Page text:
Union Home Minister and BJP National President Amit Shah speaks at a Jharkhand election rally in Baharagora on Monday. BJP faces a tough fight in Jharkhand. At stake is its national footprint and ambitions to dominate the Rajya Sabha (Photo: ANI)
Union Home Minister and BJP National President Amit Shah speaks at a Jharkhand election rally in Baharagora on Monday. BJP faces a tough fight in Jharkhand. At stake is its national footprint and ambitions to dominate the Rajya Sabha (Photo: ANI)

The BJP's hurdles in Jharkhand

The ongoing economic slowdown, caste arithmetic and alliance politics are all potential roadblocks for the ruling party’s return to power in the state

Mumbai/New Delhi: A big factor behind the BJP’s struggles in Maharashtra was the party’s inability to translate its national popularity into state-level votes. Nowhere was this more apparent than in the distress-hit region of Vidarbha, home to a large section of the state’s tribal population. In the 2019 Lok Sabha elections, the BJP secured 49% of the vote-share in Vidarbha (from the seats they contested) but could only manage 40% in the subsequent state elections. As Jharkhand, another state with significant poor and tribal population, heads to the polls, the BJP could face another struggle to win votes.

Jharkhand is one of India’s poorest states, and the ongoing slowdown has likely hit the state harder than the rest of the country. According to data from the multidimensional poverty index, a composite measure of poverty prepared by researchers at the University of Oxford, Jharkhand was India’s second-poorest state in 2015-16 (with 46% of the state living in poverty compared to 28% at the national level).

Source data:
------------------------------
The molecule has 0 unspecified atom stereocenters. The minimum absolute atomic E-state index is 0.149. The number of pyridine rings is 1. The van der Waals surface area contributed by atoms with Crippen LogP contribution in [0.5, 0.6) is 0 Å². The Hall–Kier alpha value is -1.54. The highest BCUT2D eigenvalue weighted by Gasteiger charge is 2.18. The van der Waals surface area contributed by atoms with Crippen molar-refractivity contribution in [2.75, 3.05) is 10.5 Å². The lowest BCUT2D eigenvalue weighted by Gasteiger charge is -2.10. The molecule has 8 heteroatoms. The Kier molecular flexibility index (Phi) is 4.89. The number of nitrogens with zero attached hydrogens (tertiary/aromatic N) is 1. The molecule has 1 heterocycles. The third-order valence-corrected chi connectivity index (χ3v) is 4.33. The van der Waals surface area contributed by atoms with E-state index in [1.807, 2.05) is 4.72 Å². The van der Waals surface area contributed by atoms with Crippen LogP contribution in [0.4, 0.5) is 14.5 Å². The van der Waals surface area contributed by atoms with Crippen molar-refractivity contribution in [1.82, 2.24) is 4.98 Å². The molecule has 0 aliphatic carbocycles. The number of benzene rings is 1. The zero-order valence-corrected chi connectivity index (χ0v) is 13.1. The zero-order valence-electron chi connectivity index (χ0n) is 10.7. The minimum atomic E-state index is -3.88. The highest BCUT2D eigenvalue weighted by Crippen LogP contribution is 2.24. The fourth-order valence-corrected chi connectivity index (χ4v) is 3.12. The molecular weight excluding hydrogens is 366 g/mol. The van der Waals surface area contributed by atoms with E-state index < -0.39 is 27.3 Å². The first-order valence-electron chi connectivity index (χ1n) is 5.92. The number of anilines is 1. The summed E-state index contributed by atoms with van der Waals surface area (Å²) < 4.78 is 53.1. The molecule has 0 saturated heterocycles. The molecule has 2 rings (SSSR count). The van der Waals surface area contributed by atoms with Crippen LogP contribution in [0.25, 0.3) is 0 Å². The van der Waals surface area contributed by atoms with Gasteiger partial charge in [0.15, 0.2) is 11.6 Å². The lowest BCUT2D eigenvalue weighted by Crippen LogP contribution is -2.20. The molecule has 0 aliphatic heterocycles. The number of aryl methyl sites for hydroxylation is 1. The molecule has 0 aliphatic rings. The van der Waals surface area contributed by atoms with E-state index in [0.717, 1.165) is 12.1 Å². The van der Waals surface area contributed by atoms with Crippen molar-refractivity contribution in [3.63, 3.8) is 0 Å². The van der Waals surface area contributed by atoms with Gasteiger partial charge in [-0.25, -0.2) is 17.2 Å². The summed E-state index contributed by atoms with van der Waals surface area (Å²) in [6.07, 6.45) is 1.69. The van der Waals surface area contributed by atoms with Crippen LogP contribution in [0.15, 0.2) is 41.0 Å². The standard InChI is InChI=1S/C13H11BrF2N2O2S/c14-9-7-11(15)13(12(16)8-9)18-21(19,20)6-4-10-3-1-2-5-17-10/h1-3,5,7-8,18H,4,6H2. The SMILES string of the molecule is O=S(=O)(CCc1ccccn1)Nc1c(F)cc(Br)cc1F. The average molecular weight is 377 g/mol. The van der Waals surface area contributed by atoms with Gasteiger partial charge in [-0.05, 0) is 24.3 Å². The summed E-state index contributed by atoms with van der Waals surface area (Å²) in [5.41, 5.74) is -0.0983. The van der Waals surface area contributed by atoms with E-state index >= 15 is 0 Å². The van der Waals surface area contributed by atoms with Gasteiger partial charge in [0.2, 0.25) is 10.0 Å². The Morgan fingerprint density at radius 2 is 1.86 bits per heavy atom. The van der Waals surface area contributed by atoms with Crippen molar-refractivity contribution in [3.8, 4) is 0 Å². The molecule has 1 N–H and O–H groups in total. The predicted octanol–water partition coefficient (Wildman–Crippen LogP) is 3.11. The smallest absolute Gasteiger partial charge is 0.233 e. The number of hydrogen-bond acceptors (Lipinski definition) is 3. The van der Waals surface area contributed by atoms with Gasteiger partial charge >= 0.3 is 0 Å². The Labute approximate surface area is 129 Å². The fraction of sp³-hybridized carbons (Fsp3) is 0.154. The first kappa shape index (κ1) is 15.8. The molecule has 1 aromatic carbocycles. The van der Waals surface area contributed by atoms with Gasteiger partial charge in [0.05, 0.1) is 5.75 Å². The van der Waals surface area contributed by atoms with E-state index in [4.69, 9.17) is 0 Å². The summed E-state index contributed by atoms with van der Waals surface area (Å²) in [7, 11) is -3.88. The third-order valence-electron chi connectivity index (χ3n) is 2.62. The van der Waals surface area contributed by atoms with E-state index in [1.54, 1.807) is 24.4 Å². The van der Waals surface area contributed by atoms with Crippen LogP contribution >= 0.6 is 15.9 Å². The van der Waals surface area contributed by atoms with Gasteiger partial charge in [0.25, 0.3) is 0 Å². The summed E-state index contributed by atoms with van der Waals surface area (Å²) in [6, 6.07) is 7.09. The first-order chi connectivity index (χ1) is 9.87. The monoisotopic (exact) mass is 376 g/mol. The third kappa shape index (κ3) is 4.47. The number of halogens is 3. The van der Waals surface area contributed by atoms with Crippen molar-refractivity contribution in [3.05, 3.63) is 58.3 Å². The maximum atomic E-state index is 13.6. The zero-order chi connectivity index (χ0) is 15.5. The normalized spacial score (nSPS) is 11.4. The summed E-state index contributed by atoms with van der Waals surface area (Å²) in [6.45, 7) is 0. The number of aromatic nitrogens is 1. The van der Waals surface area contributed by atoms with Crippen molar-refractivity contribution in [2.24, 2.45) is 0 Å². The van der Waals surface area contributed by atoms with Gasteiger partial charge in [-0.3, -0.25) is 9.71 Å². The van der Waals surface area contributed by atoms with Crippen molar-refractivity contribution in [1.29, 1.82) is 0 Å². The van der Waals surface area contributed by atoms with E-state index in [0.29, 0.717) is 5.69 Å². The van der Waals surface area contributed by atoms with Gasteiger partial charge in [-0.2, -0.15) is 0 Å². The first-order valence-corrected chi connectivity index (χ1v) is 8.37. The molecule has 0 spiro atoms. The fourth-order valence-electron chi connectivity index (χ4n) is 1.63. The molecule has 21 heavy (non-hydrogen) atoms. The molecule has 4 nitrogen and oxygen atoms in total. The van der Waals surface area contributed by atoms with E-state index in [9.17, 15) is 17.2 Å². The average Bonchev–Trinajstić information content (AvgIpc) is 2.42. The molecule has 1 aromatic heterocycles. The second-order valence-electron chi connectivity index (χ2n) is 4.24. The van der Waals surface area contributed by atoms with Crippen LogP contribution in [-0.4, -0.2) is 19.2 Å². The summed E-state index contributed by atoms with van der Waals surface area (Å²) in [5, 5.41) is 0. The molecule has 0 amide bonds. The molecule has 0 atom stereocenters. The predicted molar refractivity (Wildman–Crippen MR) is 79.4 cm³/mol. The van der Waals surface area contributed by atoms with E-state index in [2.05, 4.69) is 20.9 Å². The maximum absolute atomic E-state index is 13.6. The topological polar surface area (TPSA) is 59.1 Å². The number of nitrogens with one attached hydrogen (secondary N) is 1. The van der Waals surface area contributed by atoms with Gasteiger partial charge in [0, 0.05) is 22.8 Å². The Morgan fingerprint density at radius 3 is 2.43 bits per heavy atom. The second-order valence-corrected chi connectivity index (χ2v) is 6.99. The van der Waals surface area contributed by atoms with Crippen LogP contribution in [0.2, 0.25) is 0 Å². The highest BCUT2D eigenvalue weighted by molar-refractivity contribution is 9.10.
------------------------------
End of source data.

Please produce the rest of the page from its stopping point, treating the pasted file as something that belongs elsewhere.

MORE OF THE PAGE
Jharkhand is one of India’s poorest states.
Jharkhand is one of India’s poorest states.

Data from the latest National Statistical Office’s (NSO’s) consumption survey report, which the government has attempted to junk, suggests that the consumption slowdown in Jharkhand has been more severe than in other states. Similarly, unemployment in Jharkhand, and especially rural unemployment, is significantly higher than national levels, NSO data shows.

One reason for Jharkhand’s high unemployment is the deterioration in the state’s industrial and services output as a share of Indian output. Both sectors’ shares have fallen in recent years with a particularly sharp drop in the mining and quarrying sector, the state’s major industry.

When the BJP-led government came into power in 2014, it promised to create jobs by attracting more investment into Jharkhand -- but this hasn’t happened. Private investment has steadily declined over the last five years as stalling rates on projects have risen dramatically. In 2018-19, 44% of all investment projects in Jharkhand were stalled, the highest rate in India, according to the project-tracking database of the Centre for Monitoring Indian Economy (CMIE).

Of these stalled projects, 28% are stalled due to lack of promoter interest and 16% due to land acquisition issues. The issue of land acquisition, especially around forest land, has been a long-standing source of conflict in the state. In 2016, the state government attempted to amend the state’s tenancy acts and, in 2017, diluted provisions of the land acquisition act. These changes made land acquisition easier but were met with widespread protests, especially in the regions with greater forests and tribal presence,such as the areas of Santhal Paragana and Chotangapur in South Jharkhand.